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Global natural gas consumption declined by 75 bcm (or 1.9% y-o-y) in 2020. This represents the largest recorded drop in gas demand in absolute terms, but it would be on a par with 2009 in relative terms. The decline was concentrated in the first half of the year, when global gas consumption declined around 4% y-on-y, driven by exceptionally mild weather and Covid‑19 outbreaks. Gas was markedly less impacted than oil or coal demand in 2020, and a progressive recovery of gas demand was observed in the third quarter as lockdown measures eased, while seasonal electricity demand and competitive prices pushed up gas consumption.

This relative resilience can be partly explained by fuel switching in electricity generation. The switch was particularly remarkable in the United States where gas demand for electricity generation increased by around 2% y-o-y in spite of a declining electricity demand, while in Europe gas-fired generation benefited from low prices and a sharp recovery in carbon prices in the second half of 2020. In Asia, gas for power grew in China, India, and Korea. With gas With big declines in Russia and the Middle East, gas use in the power sector proving resilient nonetheless accounted for one-quarter of the decline in gas demand in 2020, the biggestother declines came from the buildings and industry sectors, contributing respectively to 30% and close to 20% of total gas demand drop in 2020. 

Global gas demand is expected to recover 3.2% in 2021, erasing the losses in 2020, and pushing demand 1.3% above 2019 levels. This recovery in gas demand has been driven mainly by fast-growing markets – primarily in Asia and, to a lesser extent, the Middle East – and subject to uncertainties regarding industrial rebound or fuel price competitiveness. Demand in the European Union is expected to rebound to levels on a par with 2019. Growth in the United States is more gradual, with demand not expected to return to 2019 levels in 2021. Colder than average temperatures in the early months of 2021 across the northern hemisphere increased gas demand. Winter storms also led to some extreme supply-demand tensions and price spikes, first in January in northeast Asia and then February in North America, notably in Texas. Rising prices have challenged the position of gas in electricity generation as seen in the United States where demand in the first quarter of 2021 was lower than the first quarter of 2020. Across the year, higher gas prices are expected to keep gas demand in the United States close to 2020 levels and around 2% below 2019 levels. In the European Union, higher carbon prices provide some support to gas vis-à-vis coal; preliminary data for the first quarter show an 8% y-o-y increase in gas demand in Europe. The picture is very different across developing Asia, where demand in 2021 is expected to increase by 7% on 2020 levels, putting demand 8.5% above 2019 levels. China leads the increase, with 2021 demand more than 14% (or 44 bcm) higher than 2019 levels.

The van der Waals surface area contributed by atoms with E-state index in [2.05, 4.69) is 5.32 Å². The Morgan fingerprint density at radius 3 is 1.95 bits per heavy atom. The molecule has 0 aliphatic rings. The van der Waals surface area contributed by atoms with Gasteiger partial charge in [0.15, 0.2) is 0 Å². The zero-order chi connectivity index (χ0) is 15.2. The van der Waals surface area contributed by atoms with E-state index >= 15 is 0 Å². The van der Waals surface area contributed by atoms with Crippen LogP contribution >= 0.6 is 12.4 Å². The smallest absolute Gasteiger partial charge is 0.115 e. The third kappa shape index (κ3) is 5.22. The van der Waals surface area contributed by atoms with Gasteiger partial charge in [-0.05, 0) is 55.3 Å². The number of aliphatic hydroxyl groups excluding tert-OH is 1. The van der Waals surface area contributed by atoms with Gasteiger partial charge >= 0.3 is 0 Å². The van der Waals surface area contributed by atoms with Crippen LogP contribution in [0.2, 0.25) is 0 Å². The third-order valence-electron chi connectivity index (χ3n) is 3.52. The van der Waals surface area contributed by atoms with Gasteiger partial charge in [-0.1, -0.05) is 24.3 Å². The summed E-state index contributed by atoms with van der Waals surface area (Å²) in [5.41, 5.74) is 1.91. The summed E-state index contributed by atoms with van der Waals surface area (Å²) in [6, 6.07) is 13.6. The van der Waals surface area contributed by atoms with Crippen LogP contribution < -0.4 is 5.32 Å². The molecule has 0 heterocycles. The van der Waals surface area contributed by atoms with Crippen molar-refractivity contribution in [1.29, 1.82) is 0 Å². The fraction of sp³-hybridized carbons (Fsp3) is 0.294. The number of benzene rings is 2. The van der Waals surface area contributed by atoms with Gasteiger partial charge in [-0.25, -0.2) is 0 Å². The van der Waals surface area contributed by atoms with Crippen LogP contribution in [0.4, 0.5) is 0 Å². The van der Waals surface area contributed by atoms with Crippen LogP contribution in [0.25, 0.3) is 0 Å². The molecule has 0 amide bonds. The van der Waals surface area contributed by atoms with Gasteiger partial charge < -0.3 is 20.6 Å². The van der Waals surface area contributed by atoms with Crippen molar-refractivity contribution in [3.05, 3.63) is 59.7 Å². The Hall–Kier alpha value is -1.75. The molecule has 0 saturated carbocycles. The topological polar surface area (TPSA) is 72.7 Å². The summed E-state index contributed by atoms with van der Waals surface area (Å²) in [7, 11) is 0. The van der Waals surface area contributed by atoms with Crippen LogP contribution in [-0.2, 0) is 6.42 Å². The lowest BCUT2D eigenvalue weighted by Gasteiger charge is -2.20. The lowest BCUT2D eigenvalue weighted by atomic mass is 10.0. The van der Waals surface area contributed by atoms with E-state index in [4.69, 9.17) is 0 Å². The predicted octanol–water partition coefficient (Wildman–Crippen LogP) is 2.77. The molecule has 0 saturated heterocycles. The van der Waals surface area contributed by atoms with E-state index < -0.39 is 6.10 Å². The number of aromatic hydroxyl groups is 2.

Natural gas demand growth by sector, 2019-2021

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Natural gas demand growth by region, 2019-2021

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The industry sector and buildings sectors are is expected to lead gas demand growth in 2021, with industry demand increasing by almost 5% as global output and trade volumes recover. China, India and other fast-growing Asian markets are driving this growth. Consumption from the buildings sector grows around 5%, supported by colder temperatures in Q1. Gas use for electricity generation is expected to grow just 1% due to low electricity demand growth, increasing renewable capacity, and tougher price competition from coal. Consumption from the buildings sector grows around 5%, supported by colder temperatures in Q1.

Global gas demand in 2021 remains subject to significant uncertainty regarding not only electricity demand and industrial production but also the price evolution of gas vs. coal in key markets such as the United States, as well as in regard to the weather across the northern hemisphere towards the end of 2021. 

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